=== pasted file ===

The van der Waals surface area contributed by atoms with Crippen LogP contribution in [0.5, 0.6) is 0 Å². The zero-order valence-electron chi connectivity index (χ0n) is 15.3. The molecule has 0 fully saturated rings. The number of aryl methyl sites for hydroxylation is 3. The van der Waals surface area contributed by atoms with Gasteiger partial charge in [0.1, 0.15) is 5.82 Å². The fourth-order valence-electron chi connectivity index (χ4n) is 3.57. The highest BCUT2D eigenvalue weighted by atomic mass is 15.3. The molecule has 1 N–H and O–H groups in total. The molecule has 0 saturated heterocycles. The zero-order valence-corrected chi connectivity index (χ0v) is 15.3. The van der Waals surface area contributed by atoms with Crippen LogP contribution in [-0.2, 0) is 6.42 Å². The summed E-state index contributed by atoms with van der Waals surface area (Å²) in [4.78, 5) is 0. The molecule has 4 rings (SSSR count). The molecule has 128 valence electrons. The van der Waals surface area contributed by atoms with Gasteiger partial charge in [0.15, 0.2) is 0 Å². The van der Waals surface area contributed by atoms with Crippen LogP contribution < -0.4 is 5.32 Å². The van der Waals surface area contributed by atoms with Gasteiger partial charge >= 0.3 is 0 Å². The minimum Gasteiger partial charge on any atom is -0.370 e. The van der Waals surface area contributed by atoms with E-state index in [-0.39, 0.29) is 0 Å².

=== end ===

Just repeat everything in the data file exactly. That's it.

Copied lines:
The van der Waals surface area contributed by atoms with Crippen LogP contribution in [0.5, 0.6) is 0 Å². The zero-order valence-electron chi connectivity index (χ0n) is 15.3. The molecule has 0 fully saturated rings. The number of aryl methyl sites for hydroxylation is 3. The van der Waals surface area contributed by atoms with Gasteiger partial charge in [0.1, 0.15) is 5.82 Å². The fourth-order valence-electron chi connectivity index (χ4n) is 3.57. The highest BCUT2D eigenvalue weighted by atomic mass is 15.3. The molecule has 1 N–H and O–H groups in total. The molecule has 0 saturated heterocycles. The zero-order valence-corrected chi connectivity index (χ0v) is 15.3. The van der Waals surface area contributed by atoms with Crippen LogP contribution in [-0.2, 0) is 6.42 Å². The summed E-state index contributed by atoms with van der Waals surface area (Å²) in [4.78, 5) is 0. The molecule has 4 rings (SSSR count). The molecule has 128 valence electrons. The van der Waals surface area contributed by atoms with Gasteiger partial charge in [0.15, 0.2) is 0 Å². The van der Waals surface area contributed by atoms with Crippen LogP contribution < -0.4 is 5.32 Å². The van der Waals surface area contributed by atoms with Gasteiger partial charge >= 0.3 is 0 Å². The minimum Gasteiger partial charge on any atom is -0.370 e. The van der Waals surface area contributed by atoms with E-state index in [-0.39, 0.29) is 0 Å².